As a philanthropist, I believe my private resources should be used to reinforce democratic institutions and facilitate public-spirited reforms. American democracy today feels deeply flawed. Wealth is concentrated in the hands of a small minority, working class wages are stagnant, and, for some, the government feels oppressive and deeply unrepresentative. My philanthropic purpose deals directly with this dissonance. I seek to ensure people distanced from centers of power – whether by physical distance or because of social or historical marginalization – have access to the tools, capital, and empowerment to influence the policies and politics of this country.
A pressing public need exists for innovation and welfare enhancement for the elderly. The urgency of an aging population is clear; the United States Census Bureau’s 2017 National Population Projections reported that by 2030, all baby boomers will be older than age 65, creating a world where one in every five residents will be of retirement age.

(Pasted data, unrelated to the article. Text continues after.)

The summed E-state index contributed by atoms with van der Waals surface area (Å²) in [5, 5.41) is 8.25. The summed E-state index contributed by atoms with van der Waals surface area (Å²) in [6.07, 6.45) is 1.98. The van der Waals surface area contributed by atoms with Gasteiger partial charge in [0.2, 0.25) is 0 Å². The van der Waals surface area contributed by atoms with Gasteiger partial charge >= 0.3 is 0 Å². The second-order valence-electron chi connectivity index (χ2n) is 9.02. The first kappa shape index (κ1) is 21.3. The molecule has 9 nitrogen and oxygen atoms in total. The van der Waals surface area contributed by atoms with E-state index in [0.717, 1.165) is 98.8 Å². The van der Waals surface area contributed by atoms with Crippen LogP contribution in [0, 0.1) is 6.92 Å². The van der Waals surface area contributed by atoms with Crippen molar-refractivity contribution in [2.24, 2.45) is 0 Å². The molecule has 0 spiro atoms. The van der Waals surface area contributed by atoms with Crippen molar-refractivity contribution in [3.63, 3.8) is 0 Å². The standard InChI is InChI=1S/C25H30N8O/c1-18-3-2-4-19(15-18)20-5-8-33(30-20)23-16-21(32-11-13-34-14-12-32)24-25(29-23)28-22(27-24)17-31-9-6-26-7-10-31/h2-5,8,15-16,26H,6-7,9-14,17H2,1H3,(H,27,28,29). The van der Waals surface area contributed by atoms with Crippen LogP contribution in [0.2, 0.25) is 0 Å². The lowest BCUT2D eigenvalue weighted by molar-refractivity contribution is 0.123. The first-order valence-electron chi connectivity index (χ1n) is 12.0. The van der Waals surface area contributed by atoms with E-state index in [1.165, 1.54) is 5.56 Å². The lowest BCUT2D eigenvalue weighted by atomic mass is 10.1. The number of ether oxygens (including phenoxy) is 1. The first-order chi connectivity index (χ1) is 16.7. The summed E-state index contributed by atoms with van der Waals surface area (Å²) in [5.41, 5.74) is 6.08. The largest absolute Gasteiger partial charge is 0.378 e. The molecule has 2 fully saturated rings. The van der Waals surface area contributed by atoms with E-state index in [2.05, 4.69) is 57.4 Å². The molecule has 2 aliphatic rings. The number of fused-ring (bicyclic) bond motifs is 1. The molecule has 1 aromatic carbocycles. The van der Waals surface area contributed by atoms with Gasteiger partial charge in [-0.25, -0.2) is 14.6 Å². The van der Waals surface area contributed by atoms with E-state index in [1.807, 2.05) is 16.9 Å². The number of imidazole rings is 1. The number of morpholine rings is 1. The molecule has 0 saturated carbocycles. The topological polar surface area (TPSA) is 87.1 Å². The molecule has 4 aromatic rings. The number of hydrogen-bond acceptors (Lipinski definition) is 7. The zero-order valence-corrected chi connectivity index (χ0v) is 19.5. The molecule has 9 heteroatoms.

This phenomenon of good intentions that don’t result in the intended impact is pervasive. It extends far beyond environmental issues, from the effects of fair-trade goods to those of charity donations. Ultimately, there are so many individuals in the world with good intentions and a huge amount of opportunity to create change.
My philanthropic purpose is to ensure all children in the United States have high-quality teachers. As a former educator, I witnessed firsthand the disparities between students with and without privilege in our country. Time and time again I saw that the kids who deserved the best teachers usually got the worst: instructors who were inexperienced and under-qualified. This unsettling reality is both an issue of supply and allocation of resources. Why don’t we have enough quality teachers? Why aren’t our quality teachers more fairly distributed?